In 1994, just after UNTAC left the country, having supervised the elections, three expatriates arrived, separately, in Phnom Penh: Sebastien Marot, Barbara Adams and Mark Turgesen.
The three were shocked by what they saw: dozens of children sleeping around the markets, left to fend for themselves, while luxury and 4 wheel drive cars were driving past.
All three decided to feed the children on the streets. This is where and how they met; realizing that the three of them were feeding the children and that, therefore, the children received over six meals a day, they became aware that they were actually supporting the children's life-style and were keeping them on the street.
They were faced with two options: either discontinuing their action and forget the children's needs or establish a constructive initiative. Mark, Barbara and Sebastien decided to open a small drop-in center with a school attached and called it Mith Samlanh (which means "friends" in the Cambodian language). On the first night they received 17 street children. Over the next few years, the project was sustained by personal funds of the three in order to maintain the efforts to keep the children off the street.
Currently, under the direction of the Director, Ms. Mâp Somaya (Ly Sophat) and with the support and collaboration from a dedicated Khmer staff, expatriate advisors, donors and friends, Mith Samlanh is now providing extensive and comprehensive services to an average of 1,800 children per day.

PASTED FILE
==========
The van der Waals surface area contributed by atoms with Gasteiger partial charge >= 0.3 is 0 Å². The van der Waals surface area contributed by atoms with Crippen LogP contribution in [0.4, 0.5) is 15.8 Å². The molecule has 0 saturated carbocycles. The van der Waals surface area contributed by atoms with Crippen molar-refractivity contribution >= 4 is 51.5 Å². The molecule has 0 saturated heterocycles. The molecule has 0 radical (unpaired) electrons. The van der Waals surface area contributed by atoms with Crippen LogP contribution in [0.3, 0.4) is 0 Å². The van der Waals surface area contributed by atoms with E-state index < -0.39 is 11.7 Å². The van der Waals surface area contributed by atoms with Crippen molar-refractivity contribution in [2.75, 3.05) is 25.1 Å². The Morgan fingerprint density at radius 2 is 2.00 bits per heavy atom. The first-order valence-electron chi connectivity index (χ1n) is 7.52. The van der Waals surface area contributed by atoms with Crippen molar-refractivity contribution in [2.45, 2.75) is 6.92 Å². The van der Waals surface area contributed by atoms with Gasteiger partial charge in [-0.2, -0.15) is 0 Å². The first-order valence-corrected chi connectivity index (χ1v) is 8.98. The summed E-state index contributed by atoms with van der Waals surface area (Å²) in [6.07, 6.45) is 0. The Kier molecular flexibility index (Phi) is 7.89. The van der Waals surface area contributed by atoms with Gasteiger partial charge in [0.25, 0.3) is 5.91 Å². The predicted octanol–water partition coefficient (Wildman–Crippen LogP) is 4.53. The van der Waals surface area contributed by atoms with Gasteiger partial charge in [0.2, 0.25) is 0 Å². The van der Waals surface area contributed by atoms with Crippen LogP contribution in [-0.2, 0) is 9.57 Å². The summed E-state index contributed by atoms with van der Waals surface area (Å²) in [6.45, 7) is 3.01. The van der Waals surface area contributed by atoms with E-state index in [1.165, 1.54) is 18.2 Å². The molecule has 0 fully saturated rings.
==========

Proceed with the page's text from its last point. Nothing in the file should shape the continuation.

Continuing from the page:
Extract from the introduction to the "Best Of Friends – The Restaurant" Cookbook
It is not easy to write about this since so much has happened: from the early days of the small organisation to the work carried out today with street children in Cambodia, Laos, Thailand, Myanmar and other countries in the world.
It was 1994 when three of us, Barbara Adams, Mark Turgesen and I, started Mith Samlanh (or "Friends" in English). I arrived with Barbara from Paris on my way to Japan and we decided to stay in Cambodia for a few weeks. It is difficult to describe Cambodia at that time: the rare electricity, the regular gunshots, the roads with holes so deep one could drown in them during the rainy season. War was in the jungle and mines were everywhere – they actually de-mined the corner of my street one month after my arrival. Most of all there was extreme poverty for everyone and overwhelming wealth and power for a few.
One night coming out late from a restaurant at the Central Market run by an eccentric Singaporean, I stumbled over a row of more than 20 children sleeping on cardboard on the footpath. I remember seeing a big black expensive car drive by, and this really upset me.
I had seen street children before in Asia, but this time it really hit me: how could it be possible that in a country with so many organisations and so much donor money, children, the future of Cambodia, could be ignored like that? Wasn't this unjust and actually undermining all the efforts of development of Cambodia?